Thursday, February 24, 2011

Ormotsi, Lenjeri, mid-Feb. 2011

Ormotsi is the Georgian word for 40.  This feast, held all over this part of the world, is 40 days from the death of someone.  First there is the funeral feast (gasveneba), then this one, then another a year after death (ts'lis tavi).  Except here in Svaneti, between the funeral & 40-day feast, there must be more, more... a feast for every Saturday between those two.  no wonder the women weep and wail when someone dies - a crazy amount of work awaits the survivors, which may drive them - despite financial gifts from all guests - into debt for months or years.
This ormotsi was for our host lady's aunt, who had raised her and her siblings when their mother died young. I should have been outside with the men, but was asked by our hostess to stay indoors with my wife and the other women, to be joined by other men, who never came.  So I was an honourary woman for the occasion, and glad enough to escape the cold and araqi - Svan moonshine.
The tables are planks of wood on sawn wood legs, covered with a roll of paper bound with a long spiral of thread.  If you're a VIP you get a real metal fork, and maybe a knife; lucky, and you have a plastic fork; the most usual utensil is a piece of bread with which you pick up everything your fingers can't put straight into your mouth from your plate, the more fiddly salads or thick soups, etc.  The food will never run out, and neither will the drink, as there are countless toasts to be made, and a feast can last hours upon hours in certain situations and conditions.  Crockery is a set kept by each village for common use, plates stored in wooden boxes for every wedding or funeral.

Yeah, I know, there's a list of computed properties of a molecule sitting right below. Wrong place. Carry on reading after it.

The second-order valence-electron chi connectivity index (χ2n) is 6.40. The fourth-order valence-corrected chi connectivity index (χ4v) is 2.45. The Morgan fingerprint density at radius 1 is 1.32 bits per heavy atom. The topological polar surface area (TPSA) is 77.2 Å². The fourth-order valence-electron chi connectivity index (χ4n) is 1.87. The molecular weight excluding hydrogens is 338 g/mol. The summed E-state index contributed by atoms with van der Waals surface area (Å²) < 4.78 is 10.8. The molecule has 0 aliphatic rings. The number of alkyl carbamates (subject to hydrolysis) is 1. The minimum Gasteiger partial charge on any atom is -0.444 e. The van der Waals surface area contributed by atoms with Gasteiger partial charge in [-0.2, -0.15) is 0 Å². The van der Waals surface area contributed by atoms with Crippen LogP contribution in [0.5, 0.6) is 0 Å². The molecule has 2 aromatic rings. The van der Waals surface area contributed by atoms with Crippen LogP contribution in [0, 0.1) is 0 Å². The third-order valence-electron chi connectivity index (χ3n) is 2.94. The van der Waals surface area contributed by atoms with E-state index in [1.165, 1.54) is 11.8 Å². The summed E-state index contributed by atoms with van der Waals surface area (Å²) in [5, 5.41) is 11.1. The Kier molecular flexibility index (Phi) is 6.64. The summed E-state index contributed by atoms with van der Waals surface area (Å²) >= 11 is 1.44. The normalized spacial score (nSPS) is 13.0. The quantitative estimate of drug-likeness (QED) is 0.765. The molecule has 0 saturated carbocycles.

The middle shot is the village of Lenjeri, where my wife teaches English, its school half an hour's walk from where we're staying in Mestia.   The school is so close to the Mestia sign that it almost merges with Mestia, and the location of this ormotsi is about twice as far from our house.

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